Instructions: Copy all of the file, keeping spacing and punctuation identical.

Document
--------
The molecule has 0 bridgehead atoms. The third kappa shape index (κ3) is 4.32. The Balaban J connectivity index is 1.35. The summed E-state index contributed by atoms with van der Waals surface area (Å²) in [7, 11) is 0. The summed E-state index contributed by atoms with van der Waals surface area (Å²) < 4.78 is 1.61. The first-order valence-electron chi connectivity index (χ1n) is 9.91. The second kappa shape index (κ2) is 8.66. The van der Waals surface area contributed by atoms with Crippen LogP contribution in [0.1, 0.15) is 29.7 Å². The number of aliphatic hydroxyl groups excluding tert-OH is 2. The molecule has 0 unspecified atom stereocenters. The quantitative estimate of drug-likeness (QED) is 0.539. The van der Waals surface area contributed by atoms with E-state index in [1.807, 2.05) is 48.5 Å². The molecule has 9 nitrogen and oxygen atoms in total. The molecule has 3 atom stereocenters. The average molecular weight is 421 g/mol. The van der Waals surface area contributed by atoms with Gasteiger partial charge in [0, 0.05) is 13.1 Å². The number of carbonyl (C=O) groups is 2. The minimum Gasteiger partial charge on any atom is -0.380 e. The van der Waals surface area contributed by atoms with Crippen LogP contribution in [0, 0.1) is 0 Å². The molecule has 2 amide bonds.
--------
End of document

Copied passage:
The molecule has 0 bridgehead atoms. The third kappa shape index (κ3) is 4.32. The Balaban J connectivity index is 1.35. The summed E-state index contributed by atoms with van der Waals surface area (Å²) in [7, 11) is 0. The summed E-state index contributed by atoms with van der Waals surface area (Å²) < 4.78 is 1.61. The first-order valence-electron chi connectivity index (χ1n) is 9.91. The second kappa shape index (κ2) is 8.66. The van der Waals surface area contributed by atoms with Crippen LogP contribution in [0.1, 0.15) is 29.7 Å². The number of aliphatic hydroxyl groups excluding tert-OH is 2. The molecule has 0 unspecified atom stereocenters. The quantitative estimate of drug-likeness (QED) is 0.539. The van der Waals surface area contributed by atoms with E-state index in [1.807, 2.05) is 48.5 Å². The molecule has 9 nitrogen and oxygen atoms in total. The molecule has 3 atom stereocenters. The average molecular weight is 421 g/mol. The van der Waals surface area contributed by atoms with Gasteiger partial charge in [0, 0.05) is 13.1 Å². The number of carbonyl (C=O) groups is 2. The minimum Gasteiger partial charge on any atom is -0.380 e. The van der Waals surface area contributed by atoms with Crippen LogP contribution in [0, 0.1) is 0 Å². The molecule has 2 amide bonds.